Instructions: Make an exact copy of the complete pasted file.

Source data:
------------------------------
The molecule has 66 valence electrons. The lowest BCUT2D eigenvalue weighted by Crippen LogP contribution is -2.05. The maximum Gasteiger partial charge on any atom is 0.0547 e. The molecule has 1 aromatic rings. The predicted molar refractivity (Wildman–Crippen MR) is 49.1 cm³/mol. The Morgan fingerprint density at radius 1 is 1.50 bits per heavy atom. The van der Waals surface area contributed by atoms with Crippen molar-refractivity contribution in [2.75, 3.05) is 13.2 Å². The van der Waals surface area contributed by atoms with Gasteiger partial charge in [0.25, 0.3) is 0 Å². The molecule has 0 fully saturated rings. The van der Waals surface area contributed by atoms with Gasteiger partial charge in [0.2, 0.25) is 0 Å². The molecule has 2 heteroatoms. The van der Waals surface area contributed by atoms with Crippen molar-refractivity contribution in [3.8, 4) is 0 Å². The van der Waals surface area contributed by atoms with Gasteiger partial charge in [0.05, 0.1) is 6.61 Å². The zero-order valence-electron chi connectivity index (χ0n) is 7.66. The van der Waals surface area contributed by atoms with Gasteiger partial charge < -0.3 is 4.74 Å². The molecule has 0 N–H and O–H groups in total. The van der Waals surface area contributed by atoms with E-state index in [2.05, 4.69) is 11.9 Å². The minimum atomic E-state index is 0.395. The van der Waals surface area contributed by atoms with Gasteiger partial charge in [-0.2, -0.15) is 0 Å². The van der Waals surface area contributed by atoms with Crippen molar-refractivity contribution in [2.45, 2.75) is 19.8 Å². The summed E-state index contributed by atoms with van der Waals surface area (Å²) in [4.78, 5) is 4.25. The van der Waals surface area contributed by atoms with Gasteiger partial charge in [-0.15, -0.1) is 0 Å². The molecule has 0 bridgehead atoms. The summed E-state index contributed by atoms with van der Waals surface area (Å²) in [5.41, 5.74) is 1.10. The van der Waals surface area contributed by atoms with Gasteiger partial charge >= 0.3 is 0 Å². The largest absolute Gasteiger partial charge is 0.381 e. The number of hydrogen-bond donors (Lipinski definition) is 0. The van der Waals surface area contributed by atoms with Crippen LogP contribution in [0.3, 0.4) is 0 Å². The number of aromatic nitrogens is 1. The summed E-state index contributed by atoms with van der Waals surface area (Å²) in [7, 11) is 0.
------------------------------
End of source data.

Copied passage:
The molecule has 66 valence electrons. The lowest BCUT2D eigenvalue weighted by Crippen LogP contribution is -2.05. The maximum Gasteiger partial charge on any atom is 0.0547 e. The molecule has 1 aromatic rings. The predicted molar refractivity (Wildman–Crippen MR) is 49.1 cm³/mol. The Morgan fingerprint density at radius 1 is 1.50 bits per heavy atom. The van der Waals surface area contributed by atoms with Crippen molar-refractivity contribution in [2.75, 3.05) is 13.2 Å². The van der Waals surface area contributed by atoms with Gasteiger partial charge in [0.25, 0.3) is 0 Å². The molecule has 0 fully saturated rings. The van der Waals surface area contributed by atoms with Gasteiger partial charge in [0.2, 0.25) is 0 Å². The molecule has 2 heteroatoms. The van der Waals surface area contributed by atoms with Crippen molar-refractivity contribution in [3.8, 4) is 0 Å². The van der Waals surface area contributed by atoms with Gasteiger partial charge in [0.05, 0.1) is 6.61 Å². The zero-order valence-electron chi connectivity index (χ0n) is 7.66. The van der Waals surface area contributed by atoms with Gasteiger partial charge < -0.3 is 4.74 Å². The molecule has 0 N–H and O–H groups in total. The van der Waals surface area contributed by atoms with E-state index in [2.05, 4.69) is 11.9 Å². The minimum atomic E-state index is 0.395. The van der Waals surface area contributed by atoms with Gasteiger partial charge in [-0.2, -0.15) is 0 Å². The van der Waals surface area contributed by atoms with Crippen molar-refractivity contribution in [2.45, 2.75) is 19.8 Å². The summed E-state index contributed by atoms with van der Waals surface area (Å²) in [4.78, 5) is 4.25. The van der Waals surface area contributed by atoms with Gasteiger partial charge in [-0.15, -0.1) is 0 Å². The molecule has 0 bridgehead atoms. The summed E-state index contributed by atoms with van der Waals surface area (Å²) in [5.41, 5.74) is 1.10. The van der Waals surface area contributed by atoms with Gasteiger partial charge >= 0.3 is 0 Å². The largest absolute Gasteiger partial charge is 0.381 e. The number of hydrogen-bond donors (Lipinski definition) is 0. The van der Waals surface area contributed by atoms with Crippen LogP contribution in [0.3, 0.4) is 0 Å². The number of aromatic nitrogens is 1. The summed E-state index contributed by atoms with van der Waals surface area (Å²) in [7, 11) is 0.